Loneliness With Partner
Loneliness is a difficult and common experience in motherhood. Many mothers experience some distance from their partner in the transition to motherhood. There are many aspects of parenthood that only the mother experiences so it can feel difficult for partners to relate to one another. The mom will likely stay home for at least the first several weeks while most husbands do not get more than a few weeks to be home after the baby arrives. The day-to-day life of a mother changes so much as she transitions from working or school full-time, to being home with the baby around the clock. The baby can also take up most of each partner’s time and energy, leaving little room to connect as spouses. It becomes difficult to maintain the rhythms that kept you close when it was just the two of you.
Loneliness With Friends
Some mothers also experience disconnection from friends in different life stages. Your day-to-day routine changes drastically when you have a baby and it limits your discretionary time. Navigating the changes taking place in your home and life naturally take up a lot of your time and attention. This makes it harder to connect with friends as often as you’d like. You might also experience frustration when friends in different life stages don’t seem to understand what you’re going through. This might lead you to pull back from the relationships.
Loneliness From Other Moms
Some mothers experience loneliness in relation to other moms. This might seem surprising but it is not uncommon. This type of loneliness can be caused by comparison. You look at another mom, see that she’s doing things differently or seems to have it all together, and come to the conclusion that there’s no potential for a friendship. You might also experience fear of judgment from another mom for the choices you’ve made for your family. You might be experiencing some challenges, thoughts, or feelings that you’re not sure anyone else can relate to. All of these might lead you to keep to yourself and not reach out to other moms. Loneliness from other mothers can also be a result of the fullness and busyness of each mother’s life. It can feel daunting and overwhelming to coordinate hangouts when you have to factor in such things as naptime.
What To Do About Loneliness
It’s important to first acknowledge that you are feeling lonely so that you can begin to address it. It might feel especially difficult to acknowledge feeling lonely in your relationship with your partner, but know that you are not the first person to feel that way. It might also be hard for you to acknowledge the loneliness if you pride yourself on being independent and not needing others. Needing support from others does not make you weak; it makes you human. We were created for connection and loneliness is painful.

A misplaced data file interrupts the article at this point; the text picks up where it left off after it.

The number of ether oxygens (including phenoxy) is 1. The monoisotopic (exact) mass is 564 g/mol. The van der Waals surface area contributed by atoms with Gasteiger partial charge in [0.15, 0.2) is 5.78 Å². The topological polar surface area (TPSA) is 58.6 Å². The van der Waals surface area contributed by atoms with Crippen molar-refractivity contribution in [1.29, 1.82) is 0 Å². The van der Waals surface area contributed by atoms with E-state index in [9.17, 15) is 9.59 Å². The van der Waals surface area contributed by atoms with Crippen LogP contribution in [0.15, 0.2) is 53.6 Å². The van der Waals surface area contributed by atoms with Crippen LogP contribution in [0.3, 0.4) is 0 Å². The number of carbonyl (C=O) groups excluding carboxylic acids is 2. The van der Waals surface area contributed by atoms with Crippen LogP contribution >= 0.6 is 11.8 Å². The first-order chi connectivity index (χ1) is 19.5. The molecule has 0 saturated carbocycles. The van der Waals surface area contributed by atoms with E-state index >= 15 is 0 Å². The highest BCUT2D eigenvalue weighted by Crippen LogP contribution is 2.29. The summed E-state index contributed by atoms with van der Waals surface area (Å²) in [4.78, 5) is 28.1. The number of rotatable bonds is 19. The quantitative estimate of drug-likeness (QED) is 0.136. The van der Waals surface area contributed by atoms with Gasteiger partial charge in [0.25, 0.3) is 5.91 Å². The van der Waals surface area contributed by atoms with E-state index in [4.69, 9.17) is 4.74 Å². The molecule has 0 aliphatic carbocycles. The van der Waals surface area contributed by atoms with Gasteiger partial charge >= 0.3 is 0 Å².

Next consider what messages you are telling yourself about others. Do you tell yourself that no one will understand or that they’ll judge you if they knew how you felt? Are you telling yourself that if others really wanted to spend time with you then they would reach out first? Do you tell yourself that your partner should know how you’re feeling and what you need? There are many messages like this that can keep you stuck in loneliness and prevent you from getting the support you need. As hard as it may seem, make time for just you and your partner. This can be a weekly date-night in or walks with the baby in the stroller so you can talk while baby takes in the surroundings. It’s good to keep in touch with friends in different life stages. Don’t assume that they don’t want to spend time with you and your kids. You might also enjoy time away from home; suggest a girl’s night and have your partner watch the baby. Don’t be afraid to reach out to others first. It can feel risky but it can be very rewarding. Allow yourself to be open to moms with different interests and backgrounds. You don’t have to agree on everything to enjoy each other’s company and provide a supportive listening ear.
Don’t Do Parenthood Alone
Motherhood is a long journey and it’s not meant to be walked alone. Feeling lonely during this big transition can make the other challenges of motherhood even more difficult to face. If you’re feeling overwhelmed by loneliness and want to talk about how to build the support that you need in your life, call me today!
Written by therapist Ndunge Marquardt
More Optimum Joy Articles
Are you a people pleaser? Do you go out of your way to make others happy at the expense of your own well-being? Are you so preoccupied with and caught up in another person’s life and problems that you have difficulty identifying your own values, thoughts, beliefs,...
A common tool used in couple therapy is the five love languages. Many people have heard of them before, but I have found that not many couples know how to truly use them in their marriage. The real point of knowing your partner’s love language is to be able to show...
Even if you have never been to an Alcoholics Anonymous meeting, it is likely that you have heard the AA serenity prayer: “God, grant me the serenity to accept the things I cannot change, the courage to change the things I can, and the wisdom to know the difference.” I...